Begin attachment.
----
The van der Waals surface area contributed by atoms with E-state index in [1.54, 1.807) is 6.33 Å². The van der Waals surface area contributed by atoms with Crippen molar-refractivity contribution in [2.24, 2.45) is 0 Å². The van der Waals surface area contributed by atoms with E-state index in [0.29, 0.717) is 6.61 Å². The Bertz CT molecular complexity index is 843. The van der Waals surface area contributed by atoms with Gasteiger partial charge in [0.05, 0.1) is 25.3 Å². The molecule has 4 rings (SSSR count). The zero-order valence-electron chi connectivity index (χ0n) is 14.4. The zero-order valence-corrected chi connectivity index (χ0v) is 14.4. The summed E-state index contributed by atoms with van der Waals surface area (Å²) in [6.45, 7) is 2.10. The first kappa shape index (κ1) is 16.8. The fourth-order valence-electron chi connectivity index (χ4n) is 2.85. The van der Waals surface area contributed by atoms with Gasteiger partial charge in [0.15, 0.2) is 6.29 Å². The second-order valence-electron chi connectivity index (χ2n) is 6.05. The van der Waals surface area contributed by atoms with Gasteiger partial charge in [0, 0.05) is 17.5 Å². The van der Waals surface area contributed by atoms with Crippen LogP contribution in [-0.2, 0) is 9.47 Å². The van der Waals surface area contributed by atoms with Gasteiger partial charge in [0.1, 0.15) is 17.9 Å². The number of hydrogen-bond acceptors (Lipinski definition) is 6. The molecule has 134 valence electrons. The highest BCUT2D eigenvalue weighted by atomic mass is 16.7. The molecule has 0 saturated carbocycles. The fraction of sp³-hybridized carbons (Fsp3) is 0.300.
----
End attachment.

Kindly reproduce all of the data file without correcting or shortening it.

The van der Waals surface area contributed by atoms with E-state index in [1.54, 1.807) is 6.33 Å². The van der Waals surface area contributed by atoms with Crippen molar-refractivity contribution in [2.24, 2.45) is 0 Å². The van der Waals surface area contributed by atoms with E-state index in [0.29, 0.717) is 6.61 Å². The Bertz CT molecular complexity index is 843. The van der Waals surface area contributed by atoms with Gasteiger partial charge in [0.05, 0.1) is 25.3 Å². The molecule has 4 rings (SSSR count). The zero-order valence-electron chi connectivity index (χ0n) is 14.4. The zero-order valence-corrected chi connectivity index (χ0v) is 14.4. The summed E-state index contributed by atoms with van der Waals surface area (Å²) in [6.45, 7) is 2.10. The first kappa shape index (κ1) is 16.8. The fourth-order valence-electron chi connectivity index (χ4n) is 2.85. The van der Waals surface area contributed by atoms with Gasteiger partial charge in [0.15, 0.2) is 6.29 Å². The second-order valence-electron chi connectivity index (χ2n) is 6.05. The van der Waals surface area contributed by atoms with Gasteiger partial charge in [0, 0.05) is 17.5 Å². The van der Waals surface area contributed by atoms with Crippen LogP contribution in [-0.2, 0) is 9.47 Å². The van der Waals surface area contributed by atoms with Gasteiger partial charge in [0.1, 0.15) is 17.9 Å². The number of hydrogen-bond acceptors (Lipinski definition) is 6. The molecule has 134 valence electrons. The highest BCUT2D eigenvalue weighted by atomic mass is 16.7. The molecule has 0 saturated carbocycles. The fraction of sp³-hybridized carbons (Fsp3) is 0.300.